This is a zoomed-in view of a bit of the interface in WiiFit. Note that I saved this in .PNG, so all of the distortion you see is present in all of the raw screencaps I take.
This is a zoomed-in view of a bit of the interface in WiiFit. Note that I saved this in .PNG, so all of the distortion you see is present in all of the raw screencaps I take.
The edges of stuff on screen are sort of “jaggy”. This might be a problem inherent to taking an analog TV signal and converting it to digital, or it might just mean that my TV tuner card sucks. In any case, this really limits what I can do with screenshots if I don’t want them to look like they were saved with the JPG compression set to “annihilate”.

If I could get rid of this distortion, it would greatly increase what I could do with the screenshots I get, which would make producing the comic a whole lot easier.

Awful Software

The software that came with my TV tuner card is a sad little thing called “EZ View”. If you’ve ever seen a computer that came pre-loaded with barely functional shovelware with misspelled names like “SuperNice Foto Edit Master” and “X-tra Media Organizer PRO” then you know the sort of software “engineering” I’m talking about here. It uses an unintuitive and overly elaborate skinned interface, behind which is a clunky and feature-poor program.

Frame Smearing

The TV tuner card often smears frames together, possibly as a result in differences in framerate between what the console is putting out and what the card itself wants to use. This is only slightly noticeable when I’m just playing, but the problem becomes very obvious when I start looking a individual frames.

Using composite input will simply blend two frames together. This makes it look blurry or (in the case of stuff that’s moving really fast on screen) like a double image. If I use S-Video, the differences between frames will appear on every other line, so that fast-moving items will be wreathed in scanlines. If the camera itself is panning over a scene, then it’s almost impossible to get a clean grab.

Lost Audio Channel

This is actually a perfectly reasonable and solvable problem, it’s just annoying. The TV tuner card I have is only interested in video, and the problem of getting the audio side of things working is left as an exercise for the end user. Coming out of the console you’ll generally have a yellow cable (the video) and two audio cables (the red and white cables). The yellow goes directly into the TV tuner card, and the other two go… where? I could hook them up to external speakers, but then I’d need yet another set of speakers, and if I took in-game video it wouldn’t have the audio. The better solution is to feed them into the line-in or microphone jack on the PC. Except the connectors are all wrong.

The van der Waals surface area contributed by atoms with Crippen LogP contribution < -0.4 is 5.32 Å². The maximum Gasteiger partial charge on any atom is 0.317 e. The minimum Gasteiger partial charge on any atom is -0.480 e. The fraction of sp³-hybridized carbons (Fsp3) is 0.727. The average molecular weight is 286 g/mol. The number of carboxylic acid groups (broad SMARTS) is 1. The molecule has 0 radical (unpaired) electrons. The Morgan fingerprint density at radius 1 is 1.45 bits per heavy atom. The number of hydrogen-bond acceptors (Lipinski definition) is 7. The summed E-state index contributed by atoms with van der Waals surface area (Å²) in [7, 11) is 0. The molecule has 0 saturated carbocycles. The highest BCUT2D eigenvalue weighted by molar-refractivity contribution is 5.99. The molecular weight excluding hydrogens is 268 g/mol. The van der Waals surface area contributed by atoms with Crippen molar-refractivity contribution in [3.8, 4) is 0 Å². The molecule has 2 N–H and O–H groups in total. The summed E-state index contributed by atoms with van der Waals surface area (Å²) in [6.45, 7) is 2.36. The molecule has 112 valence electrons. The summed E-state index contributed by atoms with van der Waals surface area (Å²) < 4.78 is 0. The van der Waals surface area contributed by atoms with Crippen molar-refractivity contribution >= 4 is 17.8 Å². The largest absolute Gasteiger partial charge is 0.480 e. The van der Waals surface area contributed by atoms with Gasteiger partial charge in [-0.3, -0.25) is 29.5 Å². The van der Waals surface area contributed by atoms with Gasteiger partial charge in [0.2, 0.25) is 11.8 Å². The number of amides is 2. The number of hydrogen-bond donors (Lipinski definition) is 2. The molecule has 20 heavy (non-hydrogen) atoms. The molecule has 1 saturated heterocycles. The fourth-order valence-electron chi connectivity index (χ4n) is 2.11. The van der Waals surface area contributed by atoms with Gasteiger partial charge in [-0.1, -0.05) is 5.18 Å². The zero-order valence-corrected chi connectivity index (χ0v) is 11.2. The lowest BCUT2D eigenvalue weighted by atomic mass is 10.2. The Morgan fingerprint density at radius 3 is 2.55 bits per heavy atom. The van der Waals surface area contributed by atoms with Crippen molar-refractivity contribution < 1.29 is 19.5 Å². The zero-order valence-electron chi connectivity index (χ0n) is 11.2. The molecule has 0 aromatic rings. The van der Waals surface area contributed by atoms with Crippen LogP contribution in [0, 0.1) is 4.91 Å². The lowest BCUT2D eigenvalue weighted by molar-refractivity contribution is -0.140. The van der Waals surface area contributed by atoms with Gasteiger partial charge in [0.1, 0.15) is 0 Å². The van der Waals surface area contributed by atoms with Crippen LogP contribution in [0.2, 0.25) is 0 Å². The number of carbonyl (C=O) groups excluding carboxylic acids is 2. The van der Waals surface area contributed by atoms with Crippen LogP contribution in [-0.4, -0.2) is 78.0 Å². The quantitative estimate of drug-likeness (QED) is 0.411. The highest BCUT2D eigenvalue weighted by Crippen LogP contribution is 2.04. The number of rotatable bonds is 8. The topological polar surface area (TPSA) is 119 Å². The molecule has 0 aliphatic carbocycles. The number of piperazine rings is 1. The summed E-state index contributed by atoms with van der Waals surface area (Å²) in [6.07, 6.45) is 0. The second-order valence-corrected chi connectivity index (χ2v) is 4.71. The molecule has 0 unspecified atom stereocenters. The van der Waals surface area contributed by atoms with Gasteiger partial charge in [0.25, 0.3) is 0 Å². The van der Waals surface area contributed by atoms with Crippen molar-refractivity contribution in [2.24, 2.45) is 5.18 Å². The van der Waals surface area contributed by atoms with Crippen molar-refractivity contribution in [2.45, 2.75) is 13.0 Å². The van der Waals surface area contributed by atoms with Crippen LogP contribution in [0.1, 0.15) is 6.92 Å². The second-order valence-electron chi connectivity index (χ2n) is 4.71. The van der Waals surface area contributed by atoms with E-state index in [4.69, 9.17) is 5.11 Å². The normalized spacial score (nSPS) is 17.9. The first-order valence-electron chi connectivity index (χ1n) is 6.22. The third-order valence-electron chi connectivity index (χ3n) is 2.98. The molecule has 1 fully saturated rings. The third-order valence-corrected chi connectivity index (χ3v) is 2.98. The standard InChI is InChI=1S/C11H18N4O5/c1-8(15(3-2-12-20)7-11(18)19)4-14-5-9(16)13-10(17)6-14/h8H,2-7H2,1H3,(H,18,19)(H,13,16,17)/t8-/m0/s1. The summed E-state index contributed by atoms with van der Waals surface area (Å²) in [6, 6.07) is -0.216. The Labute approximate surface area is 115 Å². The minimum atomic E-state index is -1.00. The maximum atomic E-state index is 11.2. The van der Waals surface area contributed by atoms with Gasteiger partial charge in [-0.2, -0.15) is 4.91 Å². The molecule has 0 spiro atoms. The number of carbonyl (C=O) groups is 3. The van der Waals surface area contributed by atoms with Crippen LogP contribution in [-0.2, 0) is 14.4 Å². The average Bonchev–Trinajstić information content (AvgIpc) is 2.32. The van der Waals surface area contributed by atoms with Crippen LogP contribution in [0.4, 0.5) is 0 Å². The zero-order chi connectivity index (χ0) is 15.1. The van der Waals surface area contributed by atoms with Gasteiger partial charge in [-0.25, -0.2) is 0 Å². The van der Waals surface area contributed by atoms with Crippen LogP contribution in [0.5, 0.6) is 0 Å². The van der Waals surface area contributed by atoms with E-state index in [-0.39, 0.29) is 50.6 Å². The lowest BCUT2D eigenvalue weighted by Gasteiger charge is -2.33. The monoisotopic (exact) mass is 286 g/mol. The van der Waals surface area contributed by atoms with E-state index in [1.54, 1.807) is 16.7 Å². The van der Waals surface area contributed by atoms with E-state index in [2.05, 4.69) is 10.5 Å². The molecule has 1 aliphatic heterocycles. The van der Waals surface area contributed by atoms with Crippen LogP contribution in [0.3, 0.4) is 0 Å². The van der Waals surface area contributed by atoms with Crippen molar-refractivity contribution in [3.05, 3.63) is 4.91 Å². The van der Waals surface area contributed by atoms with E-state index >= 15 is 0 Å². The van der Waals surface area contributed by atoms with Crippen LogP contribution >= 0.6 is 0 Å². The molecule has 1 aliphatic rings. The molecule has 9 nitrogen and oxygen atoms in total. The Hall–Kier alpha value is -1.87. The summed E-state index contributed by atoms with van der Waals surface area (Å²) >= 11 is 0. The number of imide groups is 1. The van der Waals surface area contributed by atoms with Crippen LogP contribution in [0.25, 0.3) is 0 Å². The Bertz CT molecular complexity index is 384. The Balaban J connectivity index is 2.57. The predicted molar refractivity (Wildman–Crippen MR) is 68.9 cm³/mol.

I have a little adapter that turns a single RCA connector into the familiar TRS connector, which then gets plugged into the microphone input on my computer. But this is a 1-to1 conversion. I can either have the left channel or the right one, but not both. I’ve sat down a couple of times to search around for a better solution, but it’s hard to find the right plugs in all the right genders where they don’t price-gouge you by an order of magnitude or insist that you buy ten at a time. I haven’t fixed this yet because, in the end, this is a boring shopping problem and not an interesting technological one.

I’m interested in getting a new TV tuner card that supports some sort of HD input. For those who have emailed me for advice along these lines: I’m just as lost as you are. The features that are crucial to gamers (no DRM, low latency) don’t even get a mention in the features list of most cards. An overwhelming majority of users seem to be using these things to turn their PC into a TiVo. Some cards offload a lot of the work onto the CPU. Other cards (like mine) manage to run without putting a dent in system performance. There is no real way to evaluate any of the above pitfalls until you have the thing plugged into your machine.


From The Archives:

34 thoughts on “My Setup, Part 2

  1. Sydney says:

    My favorite thing about this entire post was your commentary on living in the “pure white void”. Your brand of humor hits my particular Big Red Weakness Eye juuust right.

    In other news: How do I get this coffee out of my sinuses?

  2. scragar says:

    This is only slightly noticeable when I'm just playing, but the problem becomes very obvious when I start looking a individual frames.

    At, you’re missing a t

  3. Xplice says:

    Why dont you just get a quality TV card that accepts HD input? Your gaming experience from the PS3 and X360 will be massivly improved as latency and image quality will be improved.

  4. Randomscrub says:

    On your audio channel issue, I think you can buy an adapter that will condense your 2-channel stereo sound into 1-channel mono sound (with the corresponding change of taking 2 RCA plugs in and putting one RCA plug out). It looks kind of like a headphone splitter, but in reverse. My brother had to do that for a crappy little TV he bought a few years ago that only had one audio input jack.

    Like this:

    Not the best solution, but at least a solution.